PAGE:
The capital programme includes a £41m street-lighting improvement programme with traditional lanterns being replaced with more energy efficient LED lighting, saving money in the long-run.

Pressure on funding for day-to-day council services continues as the council increases funding to support of Oxfordshire’s most vulnerable children and adults. To make sure the growing number of children at risk of abuse and neglect are protected, the children’s social care budget has increased annually. It was £46m in 2011 and is forecast to be £95m in 2022/23 – more than doubling in ten years. The council’s budget for adult social care will increase by £5m in 2019/20, with further annual increases reaching nearly £6m by 2022/23.

The planned redesign of the council around the changing needs of residents and communities will maintain or improve services, with investment in digital technology enabling us to save money in the process – OCC is now reviewing the digital technology needed to make the council run more effectively and efficiently, including improving customer service by making it easier to access services online. The council has identified savings of £50m from changing the way services are delivered and has already started implementing these changes, including improving online ‘self-service’ HR and finance systems used by staff. As part of the partnership with Cherwell District Council, legal services for the two councils are being joined up.


The library has moved into The Oxfordshire Museum on a temporary basis after the building in Hensington Road was found to have suffered structural damage. Problems with some of the walls were uncovered during routine maintenance and health and safety inspections. Now further extensive surveys have revealed the building is damaged beyond economic repair and will be demolished. Various items have been retained such as the window and brass plaques. We are looking at all options for a permanent solution to retaining the Library in the town.


OCC will be spending an extra £13m on capital funding on road maintenance in the coming financial year. This is on top of its existing £18.5m programme of work and follows last year’s additional £12m boost which saw more than 37 extra miles of road being resurfaced through a range of methods including surface dressing and micro-asphalting – both of which make road surfaces waterproof and extend their life. This year’s additional money will be spent across Oxfordshire on resurfacing, drainage, bridge repairs and footways. One of the major projects confirmed for later this year will see the A40 from Thornhill to Headington Roundabout (inbound) resurfaced, benefitting thousands of road users every day.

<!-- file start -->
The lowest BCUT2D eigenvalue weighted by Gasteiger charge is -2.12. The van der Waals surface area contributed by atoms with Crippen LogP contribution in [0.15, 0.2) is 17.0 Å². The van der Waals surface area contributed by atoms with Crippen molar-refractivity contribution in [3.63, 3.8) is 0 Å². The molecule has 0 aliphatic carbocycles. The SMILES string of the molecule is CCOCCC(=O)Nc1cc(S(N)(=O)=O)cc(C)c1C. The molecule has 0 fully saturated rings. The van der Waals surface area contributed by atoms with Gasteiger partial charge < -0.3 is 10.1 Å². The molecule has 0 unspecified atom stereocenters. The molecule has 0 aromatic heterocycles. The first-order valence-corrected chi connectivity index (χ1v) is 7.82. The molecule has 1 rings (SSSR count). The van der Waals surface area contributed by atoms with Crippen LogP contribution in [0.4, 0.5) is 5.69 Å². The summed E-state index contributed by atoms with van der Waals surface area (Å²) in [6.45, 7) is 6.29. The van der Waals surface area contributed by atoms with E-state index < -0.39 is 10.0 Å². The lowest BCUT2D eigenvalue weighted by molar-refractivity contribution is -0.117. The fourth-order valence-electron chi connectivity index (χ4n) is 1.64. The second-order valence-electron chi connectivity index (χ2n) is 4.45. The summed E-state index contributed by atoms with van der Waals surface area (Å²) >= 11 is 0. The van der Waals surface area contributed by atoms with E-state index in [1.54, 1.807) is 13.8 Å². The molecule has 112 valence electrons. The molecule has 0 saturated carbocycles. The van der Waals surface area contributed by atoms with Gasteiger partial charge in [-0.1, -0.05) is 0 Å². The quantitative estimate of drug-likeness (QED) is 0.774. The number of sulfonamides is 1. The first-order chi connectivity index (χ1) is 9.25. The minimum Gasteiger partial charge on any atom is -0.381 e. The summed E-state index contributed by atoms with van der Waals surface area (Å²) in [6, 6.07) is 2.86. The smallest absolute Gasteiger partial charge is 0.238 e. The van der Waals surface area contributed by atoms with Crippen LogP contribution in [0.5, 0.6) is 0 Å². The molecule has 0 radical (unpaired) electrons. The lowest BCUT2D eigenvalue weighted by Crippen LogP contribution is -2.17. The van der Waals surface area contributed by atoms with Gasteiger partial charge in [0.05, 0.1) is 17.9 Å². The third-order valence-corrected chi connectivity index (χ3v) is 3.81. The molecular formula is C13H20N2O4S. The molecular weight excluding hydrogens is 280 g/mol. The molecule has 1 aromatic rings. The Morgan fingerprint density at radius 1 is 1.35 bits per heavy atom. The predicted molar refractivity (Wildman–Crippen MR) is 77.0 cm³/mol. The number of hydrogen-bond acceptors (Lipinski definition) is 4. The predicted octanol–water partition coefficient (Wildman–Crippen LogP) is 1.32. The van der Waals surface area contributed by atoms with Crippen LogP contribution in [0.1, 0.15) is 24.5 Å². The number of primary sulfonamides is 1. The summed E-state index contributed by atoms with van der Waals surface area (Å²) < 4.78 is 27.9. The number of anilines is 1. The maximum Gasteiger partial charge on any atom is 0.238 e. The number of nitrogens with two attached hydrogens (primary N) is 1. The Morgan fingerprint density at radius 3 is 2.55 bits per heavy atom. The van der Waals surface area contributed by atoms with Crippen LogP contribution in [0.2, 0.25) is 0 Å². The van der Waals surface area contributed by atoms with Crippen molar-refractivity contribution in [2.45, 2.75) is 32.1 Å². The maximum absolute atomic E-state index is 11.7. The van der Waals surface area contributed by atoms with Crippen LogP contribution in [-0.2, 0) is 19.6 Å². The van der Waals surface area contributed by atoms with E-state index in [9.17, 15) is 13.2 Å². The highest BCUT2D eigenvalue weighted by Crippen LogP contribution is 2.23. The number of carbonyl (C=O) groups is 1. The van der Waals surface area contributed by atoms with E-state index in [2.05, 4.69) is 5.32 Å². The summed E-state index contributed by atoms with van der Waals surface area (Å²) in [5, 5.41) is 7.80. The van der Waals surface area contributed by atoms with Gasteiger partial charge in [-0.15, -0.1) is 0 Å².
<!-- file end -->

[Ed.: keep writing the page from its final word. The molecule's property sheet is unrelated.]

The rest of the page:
OCC’s Adult Social Care department asked the health and social care watchdog to undertake an independent review of the services after major changes in how they were delivered in October 2017. On that date, OCC’s Health and Wellbeing Centres and Learning Disability Daytime Support Services were replaced with a new Community Support Service as planned, securing the services for the future. The services are located in Abingdon, Banbury, Bicester, Didcot, Oxford, Wallingford, Wantage and Witney. They provide daytime support for both older people and those with learning disabilities. The review focused specifically on user experiences during the process of change to help evaluate the impact it had on people. The service has been working hard since the launch to ensure that people are at the centre of all service developments. The review found that people said that daytime support made a difference to their lives and they valued it for: social connection and friendships; meaningful activity; independence; reducing isolation and loneliness; and supporting carers to continue caring.


The latest published figures on people who are unnecessarily in hospital while they await care have been published. The figures for December 2018 show that on average 85 Oxfordshire residents had their hospital discharge delayed. This is five fewer than in November and 20 less than the same time last year. Oxfordshire’s improvement remains better than nationally. In the last 12 months delays have dropped by 19% locally compared to 11% nationally.


Cllr Ian Hudspeth
07956270 318